TED Talks Education: I’m a huge fan of all things TED. I feel so much smarter just having listened or watched. You’ve probably watched some TED video but how about audio? Perfect for car rides, yard work and pool time.

And of course, I find a nearly infinite number of great ideas at MiddleWeb and AMLE.

PD in My Shorts

When I attend summer education conferences, I get excited because it means I’m about to learn something great from people who are also giving up some of their precious summer vacation to improve their craft.

Over the years, I’ve attended some wonderful conferences, and this summer, I am very excited to again be on the faculty for the Association for Middle Level Education’s (AMLE) Institute for Middle Level Leadership. Not only do I get to present several sessions on my teaching passions, but I get to learn from the faculty and my fellow educators in an intimate, collaborative setting.


Even if you’ve not yet had the pleasure of attending the summer International Society for Technology in Education conference , but I learn merely by following the twitter feed of those lucky enough to be there and clicking on links they share. This year it’s in Philadelphia (#ISTE23).

PD in My Lounge Chair

It’s no surprise that as an English teacher I love to read. I’ve read several hundred professional development books, yet I still buy every new one published by my favorite authors.

There have been a few books that have informed every day of my teaching practice. If you visit my classroom, you will see the influence of the incomparable Rick Wormeli, Kylene Beers & Bob Probst, Penny Kittle, Donalyn Miller, Kelly Gallagher, Jeff Anderson, and Harvey Daniels. You probably have your favorite education authors, too, and summer is a great time to revisit their work and rediscover their magic. Another source of ideas for good books to read is MiddleWeb’s extensive collection of professional book reviews. You could even review one yourself!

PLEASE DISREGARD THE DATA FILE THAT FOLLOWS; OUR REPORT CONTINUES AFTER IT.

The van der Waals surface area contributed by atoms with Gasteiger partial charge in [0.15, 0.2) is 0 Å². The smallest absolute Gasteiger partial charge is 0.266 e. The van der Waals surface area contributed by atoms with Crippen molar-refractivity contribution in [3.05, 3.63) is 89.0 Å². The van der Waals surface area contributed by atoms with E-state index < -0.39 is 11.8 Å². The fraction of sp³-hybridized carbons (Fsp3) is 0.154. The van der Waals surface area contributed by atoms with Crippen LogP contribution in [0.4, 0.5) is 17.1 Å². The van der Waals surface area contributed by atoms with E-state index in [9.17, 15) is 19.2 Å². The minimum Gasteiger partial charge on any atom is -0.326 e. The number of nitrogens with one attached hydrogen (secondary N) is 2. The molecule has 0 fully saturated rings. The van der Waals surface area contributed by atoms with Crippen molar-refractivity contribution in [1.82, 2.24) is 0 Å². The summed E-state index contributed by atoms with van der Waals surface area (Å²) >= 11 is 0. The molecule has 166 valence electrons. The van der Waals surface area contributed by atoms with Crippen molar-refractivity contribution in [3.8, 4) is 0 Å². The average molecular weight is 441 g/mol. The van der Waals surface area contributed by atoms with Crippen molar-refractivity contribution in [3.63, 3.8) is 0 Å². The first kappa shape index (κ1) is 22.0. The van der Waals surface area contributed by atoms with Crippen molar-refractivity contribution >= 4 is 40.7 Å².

* PD with Friends

Every summer, my school has several days of teacher meetings after the students leave. One of the things we accomplish during these meetings is reflection – the chance to look back on the year with my sixth grade team and with my English department. While it is still fresh in our minds, we discuss what went well, what did not, and what we want to change in the year to come.

#BookExpedition meet-up at NerdCampMI (2017) Left to right: Laura Shovan, Cheryl Mizerny, Susan Sullivan, Patrick Andrus, Katie Reilly. From Nerdy Book Club

One spring not too many years ago, I connected with an online Twitter book group that shared the advance reader copies (ARCs) we received at conferences and from publishers. We read them, inserted comments on sticky notes, sent them on to the next person, and eventually back to the author. Not only did I read and discuss some amazing books, we have developed a strong bond and even gave an EdCamp presentation about how to start a similar group.

I also love my social media virtual friends, who not only give me someone to hang out with at every conference I attend, but also share their brilliance for free. By reading their posts in a teacher Facebook group or following them on Twitter, I get the most inspiring ideas. Because teaching can be such an isolating profession, I love the feeling of companionship and collaboration I get every time I log on.

Choose the right amount of PD for you

This seems like a lot of summer PD, and it may be too much if you have a lot of other things going during the break. I have those years too. But even if you only choose one thing to learn, it may be just the spark you need to make next school year your best ever!

Cheryl Mizerny

Cheryl Mizerny (@cherylteaches) is a veteran educator with 25 years experience – most at the middle school level. She began her career in special education, became a teacher consultant and adjunct professor of Educational Psychology, and currently teaches 6th grade English in Bloomfield Hills, Michigan. Cheryl writes about student motivation and engagement at The Accidental English Teacher. Read more of her MiddleWeb articles here and here.